Sunday, November 11, 2018

Three Boatbuilders In A Day -- the Shimanto River

Yesterday a friend of my contact Mr. Shibafuji took me to the Shimanto River. The itinerary was to meet three boatbuilders there, two working upstream and one down near the mouth. The Shimanto is the only major undammed river in Japan, and its isolation probably explains why there are this many craftspeople building boats. In fact most of the boats I saw on the river were wood, and even the fiberglass ones are modeled on the traditional designs. 

My companion Mr. Takaoka was intrigued by a building he saw on a hill so we drove up. What should be find but a small, local museum with a traditional boat out front. We immediately set to work measuring it. This could be an ideal design for someone interested in building their first Japanese boat.

Note the bow which is a flat board cut at the top into two horns. The anchor line passes through this notch. The boat is about thirteen feet long with very thin planking and two sets of grown frames.

Inside the museum was stuffed with artifacts, all from the region which is deep in rural Japan.

Including a larger version of the boat we saw outside, this one sixteen feet long. This is a fishing boat and the museum had all kinds of nets and traps for catching fish.

These wood-and-glass boxes are interesting...

... a primitive face mask for spearing fish in the river.

Lumbering and charcoal-making were important industries.

Historic photo of a log pile.

Before meeting the first boatbuilder we took a boat ride. The river is very low so the stretch we traveled was quite short. These boats were built by two of the craftspeople we were scheduled to meet.


The waters are about the clearest I have ever seen anywhere.

A short run of rapids on the way back.

Mr. Kawakami, 68, was a house carpenter who took over three years ago from the former boatbuilder in the region. He has built six boats now, for both fishermen and the downriver tour company.

He built the restaurant where we met and his plans, drawn on a plank, were nailed to a post.

As we chatted about boatbuilding he suggested we step outside to see the bottom of a large, old river boat. He said he's taken to pulling nails from old wrecks to replenish his stock.

This is a really bizarre construction detail found on this region's boats. The timber on the right is the bow plank/stem and on the left the bottom planking. The latter is beveled at the end and this is inserted in a notch in the stem. You can see the joint between the two saw cuts. No glue or fastenings are used; when the side planks are fastened it holds everything together. The bow plank is called the neushi and the name may refer to the two points which resemble horns ("ushi" means cow).

From there we went to visit Mr. Nakawaki, the man who retired. He is 83 and a third generation boatbuilder. He built boats 16-20 feet long and says he built 300 in his career. He claimed his father built 1,800 boats!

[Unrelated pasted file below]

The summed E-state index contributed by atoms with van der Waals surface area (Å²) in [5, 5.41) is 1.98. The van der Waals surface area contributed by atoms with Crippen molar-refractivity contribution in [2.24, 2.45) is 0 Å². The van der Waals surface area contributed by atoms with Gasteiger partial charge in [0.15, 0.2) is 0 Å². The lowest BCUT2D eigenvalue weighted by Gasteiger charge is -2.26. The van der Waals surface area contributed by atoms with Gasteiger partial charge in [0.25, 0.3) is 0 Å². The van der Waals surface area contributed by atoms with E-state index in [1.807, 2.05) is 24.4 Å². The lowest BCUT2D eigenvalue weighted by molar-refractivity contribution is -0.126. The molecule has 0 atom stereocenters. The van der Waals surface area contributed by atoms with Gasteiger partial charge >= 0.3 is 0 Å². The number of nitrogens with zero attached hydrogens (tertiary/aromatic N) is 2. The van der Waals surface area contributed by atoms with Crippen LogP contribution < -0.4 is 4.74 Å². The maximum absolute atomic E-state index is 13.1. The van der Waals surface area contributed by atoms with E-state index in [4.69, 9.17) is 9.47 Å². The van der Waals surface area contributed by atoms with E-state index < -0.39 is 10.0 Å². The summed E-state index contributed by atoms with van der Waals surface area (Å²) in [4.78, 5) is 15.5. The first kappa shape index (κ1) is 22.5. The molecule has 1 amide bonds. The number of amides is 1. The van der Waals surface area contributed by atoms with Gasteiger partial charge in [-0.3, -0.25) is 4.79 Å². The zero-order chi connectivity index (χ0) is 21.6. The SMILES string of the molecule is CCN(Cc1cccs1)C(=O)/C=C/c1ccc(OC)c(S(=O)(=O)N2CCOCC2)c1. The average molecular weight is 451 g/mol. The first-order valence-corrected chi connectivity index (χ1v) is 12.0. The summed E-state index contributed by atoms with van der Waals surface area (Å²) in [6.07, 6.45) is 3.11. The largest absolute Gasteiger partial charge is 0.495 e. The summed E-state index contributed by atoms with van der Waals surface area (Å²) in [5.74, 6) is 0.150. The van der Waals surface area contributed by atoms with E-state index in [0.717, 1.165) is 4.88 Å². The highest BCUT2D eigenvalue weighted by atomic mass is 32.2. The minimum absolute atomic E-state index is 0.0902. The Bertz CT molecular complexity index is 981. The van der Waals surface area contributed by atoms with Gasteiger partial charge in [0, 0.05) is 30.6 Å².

He had really interesting short tsubanomi for piloting nail holes. I've never seen any like this before.

He built without drawings, relying on memorized dimensions and these patterns for angles.

This was a fantastic little tool: a scribe. You can insert a pencil in any of the notches to get the offset you need.

Interestingly, Nakawaki san had a book in which he recorded dimensions for river boats throughout western Japan.

He also had his ledger of boats sold, with the year, customer's name, length of boat, and price. Here are his pages for 1993 and 1994. He built eleven and ten boats respectively those years for prices averaging about $2,000 USD. If that sounds absurdly low IT IS! However, Nakawaki said he could build a boat in 10-15 days and customers supplied the wood. Still, one of the realities of rural Japan are the hard work and low wages. I've found that while there are still markets for wooden boats customers have an expectation of price that no young person starting out could ever live on. Its a real problem furthering hastening the demise of wooden boatbuilding.

We were trying to get more details on the neushi bow plank and lo and behold Mr. Nakawaki had one, so I was able to get details of the plank rabbets and the notch.

From there we drove downriver and found Mr. Kayou. In his yard were two old yakatabune he built. These are party boats and note the bow cut off and leaning against the end.

Unfortunately Mr. Kayou is very hard of hearing and he made it clear he had no interest in talking to us. He is 87 and has been retired for about ten years. His wife was kind enough to tell us a few things. Kayou is a third generation boatbuilder and most of his boat were eight meter fishing boats.

She showed us this model her husband made of a senba, a local sailing cargo boat used to transport charcoal downstream and take rice, soy sauce, and miso upstream. She said her husband's grandfather used to build them. The model is 1/10th scale so these boats were 13.2 meter long, 1.8 meters wide and .55 meters deep with a 6.25 meter mast.

Not all days are like this in Japan but over the last twenty-eight years here researching boats I have had many extraordinary visits with craftspeople. Sadly, this last generation of boatbuilders has almost disappeared.

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